Founders of Banneker Blake Academy allege bias in push to close charter school

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Image courtesy of Benjamin DuBose

Ahead of a school board vote tonight on whether to close Banneker Blake Academy for Arts and Sciences, an all-boys charter aimed at underserved black youth, the school’s founders argue that school district officials are singling them out on the basis of fabricated violations.

“It’s completely untrue,” executive director Carl Stokes, a former city councilman and school board member, said of the claims made in the school district’s Oct. 23 renewal report recommending the Banneker Blake Academy’s closure, which focused heavily on numerous alleged failures to document the delivery of special needs services to students.

By all accounts, the three-year-old middle school in Kenilworth Park is an academic success. The same report rates Banneker Blake as “highly effective” in increasing standardized test scores, which rank in the 81st percentile for growth, and finds that Banneker–which enrolls 208 students, over 95 percent of whom are African-American and more than half of whom are low-income–meets all instructional requirements.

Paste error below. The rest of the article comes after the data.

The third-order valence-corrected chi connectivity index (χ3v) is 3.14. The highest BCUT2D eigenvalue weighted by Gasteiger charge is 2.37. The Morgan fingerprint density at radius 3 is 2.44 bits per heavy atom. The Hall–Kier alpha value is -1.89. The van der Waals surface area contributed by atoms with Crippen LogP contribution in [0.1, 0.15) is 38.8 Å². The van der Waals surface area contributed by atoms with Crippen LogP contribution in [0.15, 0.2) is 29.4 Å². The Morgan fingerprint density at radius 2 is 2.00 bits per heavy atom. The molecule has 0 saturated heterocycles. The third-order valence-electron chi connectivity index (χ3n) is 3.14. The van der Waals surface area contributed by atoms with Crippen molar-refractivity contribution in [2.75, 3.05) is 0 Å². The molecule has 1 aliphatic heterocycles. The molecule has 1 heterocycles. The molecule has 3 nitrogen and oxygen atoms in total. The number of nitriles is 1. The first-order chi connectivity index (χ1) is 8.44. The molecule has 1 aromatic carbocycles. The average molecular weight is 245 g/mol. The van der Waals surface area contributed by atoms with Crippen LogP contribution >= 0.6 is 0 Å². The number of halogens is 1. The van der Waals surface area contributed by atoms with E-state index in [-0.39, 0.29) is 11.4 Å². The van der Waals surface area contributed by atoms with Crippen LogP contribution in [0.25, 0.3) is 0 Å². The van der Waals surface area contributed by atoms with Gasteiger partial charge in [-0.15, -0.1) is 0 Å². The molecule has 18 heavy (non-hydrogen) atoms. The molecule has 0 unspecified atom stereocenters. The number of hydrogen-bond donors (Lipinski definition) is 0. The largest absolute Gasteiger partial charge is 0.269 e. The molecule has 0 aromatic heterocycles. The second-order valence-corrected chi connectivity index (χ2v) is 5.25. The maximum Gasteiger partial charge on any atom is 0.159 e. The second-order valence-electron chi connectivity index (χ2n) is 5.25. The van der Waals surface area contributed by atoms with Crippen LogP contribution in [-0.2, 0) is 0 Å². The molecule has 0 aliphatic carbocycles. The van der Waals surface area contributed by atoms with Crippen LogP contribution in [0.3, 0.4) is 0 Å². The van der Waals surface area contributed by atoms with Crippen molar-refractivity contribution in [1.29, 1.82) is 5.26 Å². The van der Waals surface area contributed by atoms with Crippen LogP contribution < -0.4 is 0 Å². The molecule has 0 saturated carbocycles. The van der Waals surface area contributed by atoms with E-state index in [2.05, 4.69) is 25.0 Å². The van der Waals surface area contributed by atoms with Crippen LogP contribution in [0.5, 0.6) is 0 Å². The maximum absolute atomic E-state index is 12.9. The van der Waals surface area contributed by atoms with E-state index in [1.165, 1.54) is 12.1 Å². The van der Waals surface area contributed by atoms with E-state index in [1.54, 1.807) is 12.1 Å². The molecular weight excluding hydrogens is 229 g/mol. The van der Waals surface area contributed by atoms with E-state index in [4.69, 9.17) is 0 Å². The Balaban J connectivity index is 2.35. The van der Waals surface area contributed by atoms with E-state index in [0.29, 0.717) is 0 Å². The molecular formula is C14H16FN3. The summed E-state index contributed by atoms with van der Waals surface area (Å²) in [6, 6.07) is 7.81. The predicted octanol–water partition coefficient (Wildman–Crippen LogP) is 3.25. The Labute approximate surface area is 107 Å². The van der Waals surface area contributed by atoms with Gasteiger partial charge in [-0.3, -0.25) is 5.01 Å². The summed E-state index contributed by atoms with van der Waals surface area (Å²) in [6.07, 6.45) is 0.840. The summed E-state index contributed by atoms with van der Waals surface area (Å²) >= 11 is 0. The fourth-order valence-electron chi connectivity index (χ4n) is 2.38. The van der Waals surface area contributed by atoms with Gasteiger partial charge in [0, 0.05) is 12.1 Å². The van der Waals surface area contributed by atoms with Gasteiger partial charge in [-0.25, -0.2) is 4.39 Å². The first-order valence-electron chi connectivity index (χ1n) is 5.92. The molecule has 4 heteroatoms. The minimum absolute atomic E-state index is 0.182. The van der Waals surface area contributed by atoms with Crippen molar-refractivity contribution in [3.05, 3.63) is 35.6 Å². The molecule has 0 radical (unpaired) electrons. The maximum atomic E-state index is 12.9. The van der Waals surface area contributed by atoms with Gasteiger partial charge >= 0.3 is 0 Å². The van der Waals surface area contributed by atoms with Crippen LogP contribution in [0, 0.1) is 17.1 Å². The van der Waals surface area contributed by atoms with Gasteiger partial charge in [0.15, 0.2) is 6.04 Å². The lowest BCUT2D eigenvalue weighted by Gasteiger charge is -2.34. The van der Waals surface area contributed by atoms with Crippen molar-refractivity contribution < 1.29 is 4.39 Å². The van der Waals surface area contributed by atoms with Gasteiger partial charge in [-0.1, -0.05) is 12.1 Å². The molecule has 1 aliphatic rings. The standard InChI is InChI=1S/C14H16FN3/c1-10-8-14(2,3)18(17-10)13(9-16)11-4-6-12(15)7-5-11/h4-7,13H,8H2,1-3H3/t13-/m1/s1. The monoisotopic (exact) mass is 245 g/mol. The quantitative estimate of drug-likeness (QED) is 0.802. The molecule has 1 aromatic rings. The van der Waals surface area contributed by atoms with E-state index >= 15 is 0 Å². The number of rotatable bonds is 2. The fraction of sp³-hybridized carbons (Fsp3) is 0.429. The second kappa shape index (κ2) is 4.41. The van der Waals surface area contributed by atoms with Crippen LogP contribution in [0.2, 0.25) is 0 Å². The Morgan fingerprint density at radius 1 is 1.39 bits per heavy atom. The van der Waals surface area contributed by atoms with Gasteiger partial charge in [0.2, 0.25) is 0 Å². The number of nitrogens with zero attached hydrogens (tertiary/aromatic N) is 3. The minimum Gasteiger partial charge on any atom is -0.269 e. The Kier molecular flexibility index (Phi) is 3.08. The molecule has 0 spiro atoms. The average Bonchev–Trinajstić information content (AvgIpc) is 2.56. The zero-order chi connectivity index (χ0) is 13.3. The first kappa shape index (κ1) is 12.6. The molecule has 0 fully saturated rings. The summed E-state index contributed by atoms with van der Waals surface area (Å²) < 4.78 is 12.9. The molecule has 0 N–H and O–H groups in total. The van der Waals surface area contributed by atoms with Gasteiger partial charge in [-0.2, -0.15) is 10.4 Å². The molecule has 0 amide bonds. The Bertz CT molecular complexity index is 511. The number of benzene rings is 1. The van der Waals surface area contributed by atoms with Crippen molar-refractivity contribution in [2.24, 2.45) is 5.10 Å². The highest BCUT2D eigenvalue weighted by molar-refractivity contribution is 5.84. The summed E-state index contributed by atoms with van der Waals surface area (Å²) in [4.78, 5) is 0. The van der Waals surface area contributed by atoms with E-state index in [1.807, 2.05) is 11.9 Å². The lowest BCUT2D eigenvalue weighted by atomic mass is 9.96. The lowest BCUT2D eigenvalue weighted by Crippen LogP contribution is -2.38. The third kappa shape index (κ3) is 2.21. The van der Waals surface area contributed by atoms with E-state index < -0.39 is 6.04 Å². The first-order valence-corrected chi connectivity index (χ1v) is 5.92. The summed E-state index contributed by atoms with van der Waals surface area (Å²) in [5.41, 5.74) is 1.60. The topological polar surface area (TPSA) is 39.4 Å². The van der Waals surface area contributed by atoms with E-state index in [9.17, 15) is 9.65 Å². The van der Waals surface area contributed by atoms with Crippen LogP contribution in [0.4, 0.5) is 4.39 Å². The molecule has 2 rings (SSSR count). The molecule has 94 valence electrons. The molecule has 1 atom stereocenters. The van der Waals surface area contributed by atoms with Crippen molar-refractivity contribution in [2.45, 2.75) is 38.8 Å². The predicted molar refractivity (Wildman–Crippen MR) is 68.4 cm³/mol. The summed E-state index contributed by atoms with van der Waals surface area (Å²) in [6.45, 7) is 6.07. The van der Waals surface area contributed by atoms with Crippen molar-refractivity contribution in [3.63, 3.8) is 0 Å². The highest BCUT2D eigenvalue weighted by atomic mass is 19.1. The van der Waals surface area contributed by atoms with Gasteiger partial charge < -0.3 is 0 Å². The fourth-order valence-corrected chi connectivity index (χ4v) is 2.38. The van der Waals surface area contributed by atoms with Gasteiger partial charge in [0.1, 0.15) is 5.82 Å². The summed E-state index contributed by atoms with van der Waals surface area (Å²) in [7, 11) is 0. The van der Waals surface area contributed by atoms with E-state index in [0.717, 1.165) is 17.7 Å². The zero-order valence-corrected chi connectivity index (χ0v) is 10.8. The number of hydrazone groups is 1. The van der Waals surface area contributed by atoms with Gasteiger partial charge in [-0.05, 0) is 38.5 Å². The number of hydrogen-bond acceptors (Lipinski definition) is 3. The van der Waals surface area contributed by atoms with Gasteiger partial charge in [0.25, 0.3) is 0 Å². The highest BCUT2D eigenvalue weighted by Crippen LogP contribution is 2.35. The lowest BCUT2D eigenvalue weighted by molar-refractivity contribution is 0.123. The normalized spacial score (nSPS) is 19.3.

Standing outside City Schools’ North Avenue headquarters on Monday afternoon, Stokes told Baltimore Fishbowl that the district’s move to close Banneker Blake was “incoherent, because we’ve done all four things we were asked to do.”

Last February, the school board granted Banneker Blake a one-year conditional contract renewal, citing concerns about cash reserves, special education practices, enrollment numbers (which have steadily climbed since its 2015 opening) and securing a permanent building (the current Northeast Baltimore facility, which is rented from the school district, will be re-allocated next year).

Stokes called the report’s charge that the school was previously missing “special educator service schedules”–documents which track delivery of individualized instruction to students–“fake violations,” adding, “we haven’t missed a deadline of the action plan that they gave us to do–not one.”

A spokesperson for City Schools, Edie House Foster, declined to comment on Stokes’ claims, but wrote that questions about the board’s rationale would be addressed at Tuesday night’s meeting.